Light and - Particle Radiation
UV-VIS light radiation can damage opto-electronic devices. However, UV-VIS protection can be achieved by choosing an opaque encapsulant. Furthermore, impurities, such as low levels of uranium in the encapsulant or in the ceramic or plastic package, can cause appreciable of-particle radiation. Cosmic radiation in the atmosphere may also damage IC electronics.
The of-radiation can generate a temporary "soft error" in operating dynamic random access memory (DRAM) devices. -particle radiation has become a major concern, especially in high density memory devices.
Good encapsulants must have - radiation levels below 0.001 -particles/cm2/hour, and must be opaque to protect ICs from UV-VIS radiation. Since the particle is weak radiation, a high purity encapsulant which is a few micrometers thick will usually prevent radiation damage to DRAM devices.
Hostile EnvironmentsHostile device operating environments, such as extreme cycling temperatures (values from -65 °C to +150 °C in Military Standard 883-C), high relative humidity (85% to 100%), shock, vibration and high-temperature operating bias are part of real life operating conditions.
It is critical for the device to survive these operation-life cycles. In addition, encapsulants must also have suitable mechanical, electrical and physical properties, such as minimal stress and matching thermal expansion coefficient, etc., which are compatible with the devices. Furthermore, the encapsulant must also be ultrapure, with extremely low ionic contaminants (< a few ppm). Since encapsulation is the final process step, the materials must be easy to apply and repair in production and service, particularly for expensive devices.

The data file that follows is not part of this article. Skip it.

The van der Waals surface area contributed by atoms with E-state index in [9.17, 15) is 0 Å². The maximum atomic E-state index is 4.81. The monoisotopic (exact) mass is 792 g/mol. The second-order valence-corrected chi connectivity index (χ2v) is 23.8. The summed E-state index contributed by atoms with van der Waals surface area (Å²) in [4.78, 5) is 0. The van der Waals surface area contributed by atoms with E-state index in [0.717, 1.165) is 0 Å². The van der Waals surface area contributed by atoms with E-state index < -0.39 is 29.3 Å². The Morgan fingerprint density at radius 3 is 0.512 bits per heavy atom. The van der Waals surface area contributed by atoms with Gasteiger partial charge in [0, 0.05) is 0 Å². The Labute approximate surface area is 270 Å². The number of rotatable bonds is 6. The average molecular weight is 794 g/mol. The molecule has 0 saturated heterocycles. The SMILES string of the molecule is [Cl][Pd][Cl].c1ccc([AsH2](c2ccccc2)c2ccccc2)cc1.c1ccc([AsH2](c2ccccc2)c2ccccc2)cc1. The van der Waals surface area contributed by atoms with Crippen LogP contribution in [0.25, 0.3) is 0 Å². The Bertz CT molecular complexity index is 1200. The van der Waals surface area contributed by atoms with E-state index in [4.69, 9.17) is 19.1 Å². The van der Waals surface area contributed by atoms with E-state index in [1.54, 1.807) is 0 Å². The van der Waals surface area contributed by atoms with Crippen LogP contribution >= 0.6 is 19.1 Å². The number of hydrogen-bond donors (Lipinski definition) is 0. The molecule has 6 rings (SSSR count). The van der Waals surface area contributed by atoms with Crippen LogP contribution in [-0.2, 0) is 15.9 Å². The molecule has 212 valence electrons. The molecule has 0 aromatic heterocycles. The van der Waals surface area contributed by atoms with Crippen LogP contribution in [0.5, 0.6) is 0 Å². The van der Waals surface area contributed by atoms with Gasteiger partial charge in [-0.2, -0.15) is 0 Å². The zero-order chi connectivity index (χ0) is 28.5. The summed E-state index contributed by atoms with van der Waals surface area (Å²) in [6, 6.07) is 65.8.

Cleaning Prior to EncapsulationPrior to IC encapsulation, cleaning is the most critical step to ensure long-term device reliability, since encapsulating a dirty device is a guarantee of circuit failure. It is imperative that even trace amounts of contamination from the device surface be removed prior to the encapsulation process.
The three main cleaning processes are conventional cleaning, reactive oxygen cleaning and hydrogen cleaning, described as follows.
Conventional Cleaning - This process includes the use of organics, such as detergents and solvents (i.e. chlorofluorobydrocarbons (CFCs), freons and chlorohydrocarbons (trichloroethane, methylene chloride, etc.), to remove organic contaminants. Reactive Oxygen Cleaning-In addition to conventional cleaning, reactive oxygen cleaning is very effective in removing low-level organic contaminants. There are three types of reactive oxygen gas processes used in cleaning: UV-Ozone, Plasma Oxygen and Microwave Discharge. UV-ozone is very effective in removing a few monolayers of organics from the substrate surface; however, the device being cleaned must be placed directly under the UV source.
Plasma oxygen operates at 13.6 MHz radio frequency (rf), is fast and effective in cleaning MOS devices and preserves the aluminum metallization. However, the thermal stress associated with the plasma process may damage some device structures.
Microwave discharge cleaning with oxygen at 2.5 GHz rf is also a powerful device cleaning technique. This process is similar to the oxygen plasma process, except that the microwave frequency is used.
Reactive dc (Hydrogen Plasma Cleaning)-Recently, dc-hydrogen plasma cleaning has been reported as an alternative cleaning process for high performance IC packages. The plasma process is based on an argon-hydrogen discharge generated between the heated filament (cathode) and the reactor wall (anode). The discharge is based on a current density from 10-100 amps and a low voltage of 20-30 volts. As such, it will only mildly clean the interfacial contaminant, eliminating the sputtering that damages the IC. The process is simple and environmentally friendly as it reduces organic and inorganic contaminants. Furthermore, the hydrogen cleaning process eliminates oxide formations, such as those generated by UV ozone.